A word of appreciation for Bishop Mark MacDonald’s column, Why be a Christian? [April 2012, p. 4]. I thoroughly support the response of his Lakota friend, “That’s simple: Jesus.” Without Jesus, the church is nothing. With Jesus, we can be everything we are called to be.
One point of difference, however. Bishop MacDonald suggests that Jesus is tarred with the same unhappy brush as the church in the popular mind. My experience is different. When I was teaching religious studies at Simon Fraser University between 1989 and 2004, I regularly encountered the attitude among students that religion and the church are bad, while Jesus is good, to put it in its starkest terms. For many, if not most, Jesus transcends the misdeeds and failings of the church.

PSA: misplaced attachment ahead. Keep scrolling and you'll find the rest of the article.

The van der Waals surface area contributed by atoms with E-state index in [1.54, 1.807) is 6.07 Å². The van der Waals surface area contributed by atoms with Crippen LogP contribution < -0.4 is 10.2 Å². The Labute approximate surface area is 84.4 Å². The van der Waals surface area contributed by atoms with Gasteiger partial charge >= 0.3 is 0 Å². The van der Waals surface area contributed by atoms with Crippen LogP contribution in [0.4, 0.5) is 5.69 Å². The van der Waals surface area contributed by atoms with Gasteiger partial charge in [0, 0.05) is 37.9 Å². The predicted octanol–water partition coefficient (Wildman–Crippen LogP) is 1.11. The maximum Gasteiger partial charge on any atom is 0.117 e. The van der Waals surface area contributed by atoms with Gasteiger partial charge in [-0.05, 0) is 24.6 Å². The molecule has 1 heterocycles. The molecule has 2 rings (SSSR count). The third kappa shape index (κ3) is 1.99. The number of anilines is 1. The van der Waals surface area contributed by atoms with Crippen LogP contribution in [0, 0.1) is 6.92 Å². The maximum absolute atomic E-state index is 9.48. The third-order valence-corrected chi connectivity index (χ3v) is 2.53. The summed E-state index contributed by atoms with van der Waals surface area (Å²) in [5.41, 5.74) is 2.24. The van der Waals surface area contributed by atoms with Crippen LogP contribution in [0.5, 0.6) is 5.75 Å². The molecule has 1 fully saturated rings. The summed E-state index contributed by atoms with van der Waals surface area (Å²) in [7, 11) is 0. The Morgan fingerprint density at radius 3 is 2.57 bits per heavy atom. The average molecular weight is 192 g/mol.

As the church continues to decline, having lost almost all of its social and cultural clout, and as community organizations take up much of the work that the church once did on its own, it becomes clearer that Jesus himself is the church’s greatest resource, drawing card and reason for existence. Somehow, we need to move beyond our Anglican reticence, and the ways in which we have made Jesus boring, and let him speak for himself—through us.
Attractive, challenging, strong, loving and wise, Jesus is the same yesterday, today and forever (Hebrews 13:8). He is not only the teacher and spiritual master of Christians, he has been welcomed into almost all the other great religions.
It’s time to break through our deadly shyness and make conversation with and about Jesus the norm of our community life.
The Rev. Donald Grayston